A Bisl Torah

We Will Find a Way

Sinai Temple Religious School educator Elaine Seltzer shared the story of how her parents met:

Elaine’s mother and aunt were suffering in Auschwitz. Elaine’s mother was forever protecting her younger, more vulnerable sister and when her sister complained about the state of her shoes (they didn’t properly fit), she was determined to help. Proper fitting shoes were often the difference between life and death.

Elaine’s mother carefully went to the fence that separated the women’s and men’s camps. A high fence with electrical wiring on top to prevent any escapees. She called out to a young man and asked for his help. Seeing her, he couldn’t turn away. He agreed to help find this woman’s sister a pair of better fitting shoes.

For several days, Elaine’s mother would go back to the fence. The first pair of boots didn’t fit at all. The man vowed to find another a pair. He refused to let this caring woman down, especially in a place of perpetual fear and tragedy.

After receiving shoes that fit, Elaine’s mother told her sister, “I’m going to marry that man.” And yet, it was the man that managed to find this woman after the war, for he too was smitten with the woman that took such good care of her sister.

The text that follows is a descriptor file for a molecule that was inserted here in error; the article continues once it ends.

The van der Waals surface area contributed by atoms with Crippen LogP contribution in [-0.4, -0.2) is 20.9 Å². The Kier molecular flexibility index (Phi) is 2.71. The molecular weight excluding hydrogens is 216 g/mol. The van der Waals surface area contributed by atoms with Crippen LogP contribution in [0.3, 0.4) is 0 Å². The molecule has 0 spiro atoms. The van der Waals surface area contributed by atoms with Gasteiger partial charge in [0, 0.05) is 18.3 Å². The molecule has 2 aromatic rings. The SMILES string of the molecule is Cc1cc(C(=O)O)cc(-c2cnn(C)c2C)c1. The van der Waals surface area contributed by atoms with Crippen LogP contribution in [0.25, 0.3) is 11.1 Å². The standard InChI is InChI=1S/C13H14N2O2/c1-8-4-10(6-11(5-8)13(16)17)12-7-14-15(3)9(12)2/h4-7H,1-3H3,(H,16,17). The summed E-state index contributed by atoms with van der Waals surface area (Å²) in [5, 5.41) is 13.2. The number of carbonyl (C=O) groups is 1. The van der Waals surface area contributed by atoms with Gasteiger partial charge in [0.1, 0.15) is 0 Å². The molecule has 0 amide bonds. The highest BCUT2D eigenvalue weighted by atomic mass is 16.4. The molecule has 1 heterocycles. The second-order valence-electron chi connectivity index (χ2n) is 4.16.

They married and now, their beloved daughter Elaine is the one that shares their story. As she spoke, I realized that Elaine’s testimony will soon be our direct link to the eye witness accounts of the Holocaust. We must encourage children and grandchildren of Holocaust survivors to speak, for they are our connection to the greatest horrors experienced by our people.

Recently, musical artist Matisyahu performed to raise awareness about an organization: If You Heard What I Heard. The organization documents grandchildren sharing the stories of their grandparents, all survivors of the Holocaust. Matisyahu brought on stage Holocaust survivors with their grandchildren and great-grandchildren. With this visual and his songs of peace and courage ringing in our ears, it was clear: with our commitment to never forget, even through these pummeling times, we will find a way and rise again.

Shabbat Shalom

In partnership with The Jewish Journal, you can also find Rabbi Guzik’s blog post HERE.

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